TK: It was shown at TIFF, very successfully, but I don’t think it ever got a proper release. United Artists, who were distributing the film, didn’t think the film would have any appeal to America and they had the Canadian rights as well. When it failed in New York—it got tremendous reviews in New York—but they opened it on a Sunday night, in a small cinema, in the east end of New York, during a snowstorm… Nobody came. They said, “Kotcheff, you see? We told you no one would come.” I said, “Oh, you bastards, you love self-fulfilling prophecies.” They never advertised it and opened it under the most inhospitable circumstances… I don’t remember it being released in Canada. After it failed in New York financially, it became worthless, as far as they were concerned. 

TS: Subsequently has it received any attention from Canada?

TK: No, it’s more appreciated in Britain and France and the United States. It was re-released by an American horror film distributor. But I don’t think aside from appearing at TIFF it ever got a wide distribution.

TS: Would it have been possible to make a similar film in Canada at the time? 

TK: It was impossible. There was no film industry.

TS: Even in 1971?

TK: The CFDC, the Canadian Film Development Corporation, was created in ’73 I think. I was trying to make The Apprenticeship of Duddy Kravitz as a Hollywood film because there was no Canadian film industry. It had to be made in Hollywood. I couldn’t find the financing because of the Jewish subject matter and because people thought of Canada as being parochial. But then the CFDC was created under Michael Spencer, who just died recently. I sent Michael Spencer the script and he loved it and he put up half the money!

TS: So that was one of the first films that the CFDC funded?

TK: Yes. And I came back from Canada to England to make it.

After it failed in New York financially, it became worthless, as far as they were concerned. 

TS: Did you stay in Canada long at that point?

TK: What happened was, the film was made for $900,000. It was budgeted for $750,000 and we went over. The picture came out and won the Golden Bear at the Berlin film festival. When it came out in Canada it made its money back in the first two weeks, Paramount distributed it in the United States. The film not only got great reviews but it made its money back and made profits. I thought I was all set here in Canada—I made a film that got great reviews and made money! I thought everyone would be chasing me with their money saying, “Please, please, take it from me!” Right after that, I adapted St. Urbain’s Horseman, also by Mordecai Richler, and do you think I could get the money for it? Couldn’t get any money. And I had been paid practically nothing for The Apprenticeship of Duddy Kravitz. I had a wife and two kids. My fee was $25,000—I had spent that before I finished working on the film! I was broke. I spent a whole year trying to find the money for St. Urbain’s Horseman. I got pissed off finally, I said, “Canada…” I was really angry at Canada at this point. People are so lacking in that American buccaneering spirit in Canada. And then I got an offer to do a film in Hollywood, Fun with Dick and Jane (1977) with Jane Fonda and George Segal. I spent a year trying to fund St. Urbain’s Horseman and I couldn’t fund it and I was living on borrowed money. That’s why I went to Hollywood. I always came back to Canada. I made Hollywood films like First Blood with Sylvester Stallone. It was an American film but I shot it in British Columbia, I don’t know if people know that or not. I shot it in Hope, B.C. Or—as I used to call it—“No Hope,” British Columbia. It was a great setting up there for the picture. It was all shot up there. I tried to work up there as much as possible. I’m a Canadian. I love Canada. I’ll always be a Canadian. But it was very disappointing for me that I couldn’t make St. Urbain’s Horseman after The Apprenticeship of Duddy Kravitz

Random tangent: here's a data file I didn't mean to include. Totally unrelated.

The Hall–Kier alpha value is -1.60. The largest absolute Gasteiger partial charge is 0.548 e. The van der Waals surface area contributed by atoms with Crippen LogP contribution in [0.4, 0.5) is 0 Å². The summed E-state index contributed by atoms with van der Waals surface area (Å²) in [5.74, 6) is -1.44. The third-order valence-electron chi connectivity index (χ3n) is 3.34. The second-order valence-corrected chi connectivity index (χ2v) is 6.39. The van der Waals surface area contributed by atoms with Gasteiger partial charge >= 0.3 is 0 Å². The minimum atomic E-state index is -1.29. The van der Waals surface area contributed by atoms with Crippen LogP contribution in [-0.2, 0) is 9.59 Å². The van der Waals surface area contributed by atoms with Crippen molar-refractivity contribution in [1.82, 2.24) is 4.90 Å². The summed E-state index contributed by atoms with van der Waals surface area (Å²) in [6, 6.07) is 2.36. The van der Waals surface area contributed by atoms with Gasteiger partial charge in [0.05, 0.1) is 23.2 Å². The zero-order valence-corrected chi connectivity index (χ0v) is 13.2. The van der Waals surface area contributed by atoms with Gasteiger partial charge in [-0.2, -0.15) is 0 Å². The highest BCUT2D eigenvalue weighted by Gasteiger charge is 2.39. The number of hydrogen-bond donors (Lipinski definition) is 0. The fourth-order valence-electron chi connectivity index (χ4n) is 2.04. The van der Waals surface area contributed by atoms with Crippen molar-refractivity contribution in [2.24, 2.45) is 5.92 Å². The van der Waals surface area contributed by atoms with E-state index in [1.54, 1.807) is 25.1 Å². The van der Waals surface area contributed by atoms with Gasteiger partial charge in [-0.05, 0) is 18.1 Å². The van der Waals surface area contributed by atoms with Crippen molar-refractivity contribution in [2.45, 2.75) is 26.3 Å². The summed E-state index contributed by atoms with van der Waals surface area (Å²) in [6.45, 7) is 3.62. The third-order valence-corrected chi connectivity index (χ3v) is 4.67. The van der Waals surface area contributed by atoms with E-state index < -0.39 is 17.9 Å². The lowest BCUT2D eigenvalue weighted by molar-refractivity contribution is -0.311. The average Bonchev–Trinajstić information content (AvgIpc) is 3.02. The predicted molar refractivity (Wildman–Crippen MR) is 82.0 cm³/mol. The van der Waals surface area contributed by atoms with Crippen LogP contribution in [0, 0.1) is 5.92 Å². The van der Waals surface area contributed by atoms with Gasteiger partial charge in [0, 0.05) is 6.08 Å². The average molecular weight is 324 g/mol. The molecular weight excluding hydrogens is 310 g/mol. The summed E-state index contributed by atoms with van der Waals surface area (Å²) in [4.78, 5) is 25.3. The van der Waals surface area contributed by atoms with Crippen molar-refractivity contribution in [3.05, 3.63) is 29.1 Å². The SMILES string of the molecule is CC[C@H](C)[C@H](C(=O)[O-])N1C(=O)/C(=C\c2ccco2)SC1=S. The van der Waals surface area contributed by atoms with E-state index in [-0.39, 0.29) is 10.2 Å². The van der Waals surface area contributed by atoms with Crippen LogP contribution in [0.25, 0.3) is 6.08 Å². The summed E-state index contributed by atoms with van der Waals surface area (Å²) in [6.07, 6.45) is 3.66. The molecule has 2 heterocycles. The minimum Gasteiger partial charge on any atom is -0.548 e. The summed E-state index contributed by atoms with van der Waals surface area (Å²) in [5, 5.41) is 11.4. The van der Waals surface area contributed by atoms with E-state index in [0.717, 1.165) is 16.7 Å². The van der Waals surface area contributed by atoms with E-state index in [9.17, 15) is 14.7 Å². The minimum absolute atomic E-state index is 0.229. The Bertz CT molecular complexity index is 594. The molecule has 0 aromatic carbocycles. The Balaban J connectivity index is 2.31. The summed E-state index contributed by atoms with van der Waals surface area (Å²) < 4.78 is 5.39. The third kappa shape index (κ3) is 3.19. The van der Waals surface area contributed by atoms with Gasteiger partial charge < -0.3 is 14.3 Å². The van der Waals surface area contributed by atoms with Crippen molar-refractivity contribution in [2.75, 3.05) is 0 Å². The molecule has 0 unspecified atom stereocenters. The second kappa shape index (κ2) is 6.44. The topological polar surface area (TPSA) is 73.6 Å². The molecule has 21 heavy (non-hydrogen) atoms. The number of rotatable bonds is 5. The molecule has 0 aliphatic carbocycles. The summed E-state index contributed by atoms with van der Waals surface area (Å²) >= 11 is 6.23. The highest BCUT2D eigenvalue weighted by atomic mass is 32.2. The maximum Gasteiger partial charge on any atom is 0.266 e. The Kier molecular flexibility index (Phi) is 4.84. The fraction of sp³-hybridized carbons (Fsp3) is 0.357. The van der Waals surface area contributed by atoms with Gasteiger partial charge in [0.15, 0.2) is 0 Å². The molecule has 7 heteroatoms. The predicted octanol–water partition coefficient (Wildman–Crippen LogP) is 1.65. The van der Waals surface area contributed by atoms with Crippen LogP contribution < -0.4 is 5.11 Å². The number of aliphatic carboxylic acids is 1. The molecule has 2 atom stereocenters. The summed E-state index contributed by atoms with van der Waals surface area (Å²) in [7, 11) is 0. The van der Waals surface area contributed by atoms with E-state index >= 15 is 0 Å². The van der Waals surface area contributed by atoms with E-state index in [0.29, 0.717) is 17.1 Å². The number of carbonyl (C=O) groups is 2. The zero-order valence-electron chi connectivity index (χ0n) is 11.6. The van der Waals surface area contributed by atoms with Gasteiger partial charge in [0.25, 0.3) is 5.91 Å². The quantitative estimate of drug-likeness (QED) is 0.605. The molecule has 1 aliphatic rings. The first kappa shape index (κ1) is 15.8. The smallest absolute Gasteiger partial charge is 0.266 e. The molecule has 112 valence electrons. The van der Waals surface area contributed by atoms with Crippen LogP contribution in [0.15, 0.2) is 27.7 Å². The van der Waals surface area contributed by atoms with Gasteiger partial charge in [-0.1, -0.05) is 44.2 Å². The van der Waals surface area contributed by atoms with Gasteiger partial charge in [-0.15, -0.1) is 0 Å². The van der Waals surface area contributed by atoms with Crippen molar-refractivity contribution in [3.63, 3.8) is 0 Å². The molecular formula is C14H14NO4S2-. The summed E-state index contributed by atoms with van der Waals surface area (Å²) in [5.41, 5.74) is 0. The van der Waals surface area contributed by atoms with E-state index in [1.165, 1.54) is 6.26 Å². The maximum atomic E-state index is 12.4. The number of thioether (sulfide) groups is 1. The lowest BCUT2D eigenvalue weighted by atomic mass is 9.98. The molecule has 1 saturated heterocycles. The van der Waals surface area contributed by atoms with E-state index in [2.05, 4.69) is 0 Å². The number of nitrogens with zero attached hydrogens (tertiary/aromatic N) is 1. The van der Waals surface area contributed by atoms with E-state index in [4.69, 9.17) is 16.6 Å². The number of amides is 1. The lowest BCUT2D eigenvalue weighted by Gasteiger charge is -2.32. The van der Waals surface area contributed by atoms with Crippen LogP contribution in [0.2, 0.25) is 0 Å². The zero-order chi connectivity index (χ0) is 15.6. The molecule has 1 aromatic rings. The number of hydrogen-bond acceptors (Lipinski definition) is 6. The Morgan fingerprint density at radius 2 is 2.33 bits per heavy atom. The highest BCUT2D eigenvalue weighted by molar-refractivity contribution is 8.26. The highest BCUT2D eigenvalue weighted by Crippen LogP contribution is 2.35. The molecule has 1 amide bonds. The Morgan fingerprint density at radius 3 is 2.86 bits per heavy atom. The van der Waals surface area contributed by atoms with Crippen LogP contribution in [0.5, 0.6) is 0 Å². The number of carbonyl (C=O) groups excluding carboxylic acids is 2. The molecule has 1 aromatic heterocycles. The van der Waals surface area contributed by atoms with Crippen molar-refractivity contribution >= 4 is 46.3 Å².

Wake in Fright, directed by Ted Kotcheff (1971). Still.

Still Courtesy of the artist

TS: Wake in Fright has been described as a horror film or a sort of horror-western. Was your approach to make it as a genre film? 

TK: No, I don’t think like that. I don’t think in terms of genre. I wanted to make a good film about an outsider stuck in a hyper-masculine society. One thing that attracted me to Wake in Fright and The Apprenticeship of Duddy Kravitz is that I seem to be attracted to characters that don’t know themselves. In the course of the films they discover things they didn’t know existed. The teacher in Wake in Fright discovers there is a ‘yahoo’ side of him. It humanized him because he had total contempt for people out there. That was the film I wanted to make. I didn’t think it was a genre film, I thought it was a film about a man discovering his humanity, discovering what he was really like. That was what attracted me to it. And also this incredible environment which no one had ever really photographed before or used it as a setting. I wanted to make a realistic film and a moving film about this teacher. Critics talk about genre, I don’t. I don’t think that way.

TS: What are your hopes for the legacy of Wake in Fright?

TK: I made that film in 1971. It came out in ’71. The film has an incredible life. It will not lie down and die. It’s always being shown in festivals. It’s always being re-released. It was re-released three years ago in Great Britain. It was re-released two years ago in France. France loved that film, when it originally came out in ’71. The only country it was successful in was France—they love stories of men under existential stress. Two years ago it was declared a “Cannes Classic.” It’s one of only two films that have been screened twice at Cannes: one was Antonioni’s L’Avventura and the other was Wake in Fright. It went to Cannes in ’71 and two years ago it screened again. It seems to have an endless life. It’s very gratifying for a director to have a film that will not go away and die . . . You feel like the film has become a classic.


  1. “At Cannes, Martin Scorsese has his eyes on films long unseen,” USA Today, accessed July 26, 2016,

  2. “Wake in Fright (brand-new 35mm print!),” The Cinefamily, accessed July 26, 2016,